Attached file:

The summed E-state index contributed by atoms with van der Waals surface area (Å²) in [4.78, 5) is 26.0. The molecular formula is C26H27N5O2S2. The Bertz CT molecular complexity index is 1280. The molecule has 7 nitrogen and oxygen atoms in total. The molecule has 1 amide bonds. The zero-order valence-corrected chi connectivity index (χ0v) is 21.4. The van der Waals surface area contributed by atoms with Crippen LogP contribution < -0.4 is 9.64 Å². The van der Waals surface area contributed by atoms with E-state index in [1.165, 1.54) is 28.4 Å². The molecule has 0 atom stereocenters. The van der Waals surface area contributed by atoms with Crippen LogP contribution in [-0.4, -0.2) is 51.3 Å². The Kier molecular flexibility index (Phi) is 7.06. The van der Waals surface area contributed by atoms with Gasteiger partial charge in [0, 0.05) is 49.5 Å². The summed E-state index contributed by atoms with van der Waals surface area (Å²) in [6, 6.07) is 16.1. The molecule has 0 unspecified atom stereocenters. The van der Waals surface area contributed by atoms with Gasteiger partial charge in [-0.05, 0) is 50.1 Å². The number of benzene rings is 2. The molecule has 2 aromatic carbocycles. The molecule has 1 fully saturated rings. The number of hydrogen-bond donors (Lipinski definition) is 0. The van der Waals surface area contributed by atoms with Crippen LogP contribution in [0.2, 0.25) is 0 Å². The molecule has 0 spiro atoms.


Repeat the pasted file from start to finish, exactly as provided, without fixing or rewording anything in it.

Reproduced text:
The summed E-state index contributed by atoms with van der Waals surface area (Å²) in [4.78, 5) is 26.0. The molecular formula is C26H27N5O2S2. The Bertz CT molecular complexity index is 1280. The molecule has 7 nitrogen and oxygen atoms in total. The molecule has 1 amide bonds. The zero-order valence-corrected chi connectivity index (χ0v) is 21.4. The van der Waals surface area contributed by atoms with Crippen LogP contribution < -0.4 is 9.64 Å². The van der Waals surface area contributed by atoms with E-state index in [1.165, 1.54) is 28.4 Å². The molecule has 0 atom stereocenters. The van der Waals surface area contributed by atoms with Crippen LogP contribution in [-0.4, -0.2) is 51.3 Å². The Kier molecular flexibility index (Phi) is 7.06. The van der Waals surface area contributed by atoms with Gasteiger partial charge in [0, 0.05) is 49.5 Å². The summed E-state index contributed by atoms with van der Waals surface area (Å²) in [6, 6.07) is 16.1. The molecule has 0 unspecified atom stereocenters. The van der Waals surface area contributed by atoms with Gasteiger partial charge in [-0.05, 0) is 50.1 Å². The number of benzene rings is 2. The molecule has 2 aromatic carbocycles. The molecule has 1 fully saturated rings. The number of hydrogen-bond donors (Lipinski definition) is 0. The van der Waals surface area contributed by atoms with Crippen LogP contribution in [0.2, 0.25) is 0 Å². The molecule has 0 spiro atoms.